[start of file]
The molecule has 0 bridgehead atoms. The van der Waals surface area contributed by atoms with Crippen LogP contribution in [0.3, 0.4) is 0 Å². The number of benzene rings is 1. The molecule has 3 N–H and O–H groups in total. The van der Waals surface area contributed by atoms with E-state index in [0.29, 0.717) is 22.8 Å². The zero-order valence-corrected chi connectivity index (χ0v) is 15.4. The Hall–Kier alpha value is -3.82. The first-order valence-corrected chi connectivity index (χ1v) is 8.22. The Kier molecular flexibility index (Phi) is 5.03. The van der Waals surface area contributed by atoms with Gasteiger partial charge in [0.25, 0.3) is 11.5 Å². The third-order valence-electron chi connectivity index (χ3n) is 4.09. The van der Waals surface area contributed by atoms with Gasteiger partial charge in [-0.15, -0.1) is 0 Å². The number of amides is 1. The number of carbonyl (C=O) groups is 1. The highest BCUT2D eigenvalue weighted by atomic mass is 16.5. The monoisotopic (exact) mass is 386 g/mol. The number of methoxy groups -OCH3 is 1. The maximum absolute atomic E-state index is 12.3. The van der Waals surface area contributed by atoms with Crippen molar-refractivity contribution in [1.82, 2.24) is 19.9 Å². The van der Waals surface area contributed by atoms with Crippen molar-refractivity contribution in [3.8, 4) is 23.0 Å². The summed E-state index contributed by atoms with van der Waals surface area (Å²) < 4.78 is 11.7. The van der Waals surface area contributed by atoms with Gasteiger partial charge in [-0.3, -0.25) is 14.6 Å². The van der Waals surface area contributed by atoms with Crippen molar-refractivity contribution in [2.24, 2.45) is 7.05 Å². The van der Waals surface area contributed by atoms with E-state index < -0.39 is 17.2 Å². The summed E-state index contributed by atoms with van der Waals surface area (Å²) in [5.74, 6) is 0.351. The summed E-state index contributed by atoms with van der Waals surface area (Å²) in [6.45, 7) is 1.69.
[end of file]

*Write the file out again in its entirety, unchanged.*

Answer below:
The molecule has 0 bridgehead atoms. The van der Waals surface area contributed by atoms with Crippen LogP contribution in [0.3, 0.4) is 0 Å². The number of benzene rings is 1. The molecule has 3 N–H and O–H groups in total. The van der Waals surface area contributed by atoms with E-state index in [0.29, 0.717) is 22.8 Å². The zero-order valence-corrected chi connectivity index (χ0v) is 15.4. The Hall–Kier alpha value is -3.82. The first-order valence-corrected chi connectivity index (χ1v) is 8.22. The Kier molecular flexibility index (Phi) is 5.03. The van der Waals surface area contributed by atoms with Gasteiger partial charge in [0.25, 0.3) is 11.5 Å². The third-order valence-electron chi connectivity index (χ3n) is 4.09. The van der Waals surface area contributed by atoms with Gasteiger partial charge in [-0.15, -0.1) is 0 Å². The number of amides is 1. The number of carbonyl (C=O) groups is 1. The highest BCUT2D eigenvalue weighted by atomic mass is 16.5. The monoisotopic (exact) mass is 386 g/mol. The number of methoxy groups -OCH3 is 1. The maximum absolute atomic E-state index is 12.3. The van der Waals surface area contributed by atoms with Crippen molar-refractivity contribution in [1.82, 2.24) is 19.9 Å². The van der Waals surface area contributed by atoms with Crippen molar-refractivity contribution in [3.8, 4) is 23.0 Å². The summed E-state index contributed by atoms with van der Waals surface area (Å²) < 4.78 is 11.7. The van der Waals surface area contributed by atoms with Gasteiger partial charge in [-0.3, -0.25) is 14.6 Å². The van der Waals surface area contributed by atoms with Crippen molar-refractivity contribution in [2.24, 2.45) is 7.05 Å². The van der Waals surface area contributed by atoms with E-state index < -0.39 is 17.2 Å². The summed E-state index contributed by atoms with van der Waals surface area (Å²) in [5.74, 6) is 0.351. The summed E-state index contributed by atoms with van der Waals surface area (Å²) in [6.45, 7) is 1.69.